A group of scientists associated with GTX Medical, a Swiss medical device firm, published new evidence yesterday that using electricity to stimulate the spinal cord can help paralyzed people regain some walking ability.
The new results, published yesterday in Nature and its sister journal Nature Neuroscience, show that using patterns of electrical stimulation allowed three men to regain the ability to walk with training. Unlike previous studies published in Nature Medicine and The New England Journal of Medicine, which used continuous electrical signals, not pulses, two of the men maintained the ability to walk even when the stimulation device was turned off.
The patients still need walkers in order to maintain their balance, and it takes months of sustained training for them to recover function. But the results point the way to the possibility that spinal cord injuries will become treatable in the foreseeable future.
“We feel more and more comfortable that this is a treatment for spinal cord injury,” says Gregoire Courtine, a researcher at the Swiss Federal Institute of Technology (EPFL) in Lausanne, Switzerland, and the chief medical officer of GTX.
In a commentary in Nature Neuroscience, University of Washington biophysicist Chet Moritz largely agreed, calling the three recent studies “a breakthrough in the treatment of paralysis” and exhorting his readers to “[i]magine a time when technology and rehabilitation have advanced to the point where people with spinal cord injury can rise from their wheelchairs and begin to walk again.”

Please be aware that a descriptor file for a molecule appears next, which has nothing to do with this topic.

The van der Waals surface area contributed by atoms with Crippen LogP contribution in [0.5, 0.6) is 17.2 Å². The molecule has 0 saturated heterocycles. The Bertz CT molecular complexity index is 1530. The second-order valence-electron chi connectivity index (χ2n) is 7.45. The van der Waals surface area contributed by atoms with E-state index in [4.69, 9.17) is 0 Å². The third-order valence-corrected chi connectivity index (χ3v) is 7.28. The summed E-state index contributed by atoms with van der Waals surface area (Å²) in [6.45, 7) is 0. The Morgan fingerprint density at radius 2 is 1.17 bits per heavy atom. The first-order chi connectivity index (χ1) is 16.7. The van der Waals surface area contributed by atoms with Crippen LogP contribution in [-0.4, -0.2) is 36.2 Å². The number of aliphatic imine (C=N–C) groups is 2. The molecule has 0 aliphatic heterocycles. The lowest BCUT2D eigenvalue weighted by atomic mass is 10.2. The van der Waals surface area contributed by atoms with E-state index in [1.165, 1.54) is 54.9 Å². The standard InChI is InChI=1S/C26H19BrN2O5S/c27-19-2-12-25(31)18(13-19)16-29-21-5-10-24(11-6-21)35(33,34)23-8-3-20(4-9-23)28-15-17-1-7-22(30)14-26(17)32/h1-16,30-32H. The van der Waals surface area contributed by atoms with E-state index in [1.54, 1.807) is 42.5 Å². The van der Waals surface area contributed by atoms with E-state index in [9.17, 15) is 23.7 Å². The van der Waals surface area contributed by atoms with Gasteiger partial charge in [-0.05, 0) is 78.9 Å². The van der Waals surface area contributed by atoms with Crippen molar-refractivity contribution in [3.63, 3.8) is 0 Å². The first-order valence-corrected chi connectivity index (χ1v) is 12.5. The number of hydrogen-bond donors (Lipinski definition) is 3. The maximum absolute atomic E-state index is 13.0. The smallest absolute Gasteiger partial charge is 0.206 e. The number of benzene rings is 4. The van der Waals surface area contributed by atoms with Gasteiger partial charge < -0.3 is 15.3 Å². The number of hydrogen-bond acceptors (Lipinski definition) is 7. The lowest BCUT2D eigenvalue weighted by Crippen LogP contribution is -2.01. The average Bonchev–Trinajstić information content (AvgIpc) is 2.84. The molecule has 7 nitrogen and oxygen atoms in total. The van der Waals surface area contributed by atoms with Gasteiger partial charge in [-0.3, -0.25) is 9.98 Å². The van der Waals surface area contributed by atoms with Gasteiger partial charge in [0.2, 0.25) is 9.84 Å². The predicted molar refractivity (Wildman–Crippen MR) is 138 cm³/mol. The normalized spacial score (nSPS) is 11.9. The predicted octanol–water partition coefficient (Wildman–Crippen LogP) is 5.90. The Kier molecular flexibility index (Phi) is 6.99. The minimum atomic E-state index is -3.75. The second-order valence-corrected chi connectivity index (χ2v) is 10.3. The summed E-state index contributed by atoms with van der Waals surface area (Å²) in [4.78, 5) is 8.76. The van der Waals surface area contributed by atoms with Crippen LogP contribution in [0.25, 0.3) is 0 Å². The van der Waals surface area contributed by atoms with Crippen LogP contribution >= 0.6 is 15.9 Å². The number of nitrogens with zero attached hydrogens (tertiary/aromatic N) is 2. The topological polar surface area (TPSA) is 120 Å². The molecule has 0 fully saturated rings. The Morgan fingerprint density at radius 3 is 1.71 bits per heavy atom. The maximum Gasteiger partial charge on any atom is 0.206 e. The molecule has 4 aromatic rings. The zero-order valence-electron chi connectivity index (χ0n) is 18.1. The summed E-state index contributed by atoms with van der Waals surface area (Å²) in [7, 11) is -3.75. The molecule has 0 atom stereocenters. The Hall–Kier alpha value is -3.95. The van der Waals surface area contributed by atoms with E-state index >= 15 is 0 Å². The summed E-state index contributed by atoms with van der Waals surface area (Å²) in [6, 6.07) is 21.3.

Courtine’s group at EPFL treated patients who had somewhat more retained sensation that the patients treated by U.S. groups last month. He credits much of the difference to the way his group configured the pacemaker-like devices that are being used to stimulate the nerves, and in technology that tells exactly when and where to stimulate. Jocelyne Bloch of Lausanne University Hospital, Courtine’s co-author and a co-founder of GTX, says that the strategy going forward could be to start in more recently injured patients. “We have to start earlier,” she says.
Moving forward will require clinical trials that test the new technologies more rigorously. GTX Medical raised $40.3 million from investors including btov Partners, Gimv, and INKEF Capital in August 2016, according to Pitchbook. Courtine says that the company may want to raise more money in order to more rapidly start studies in the United States.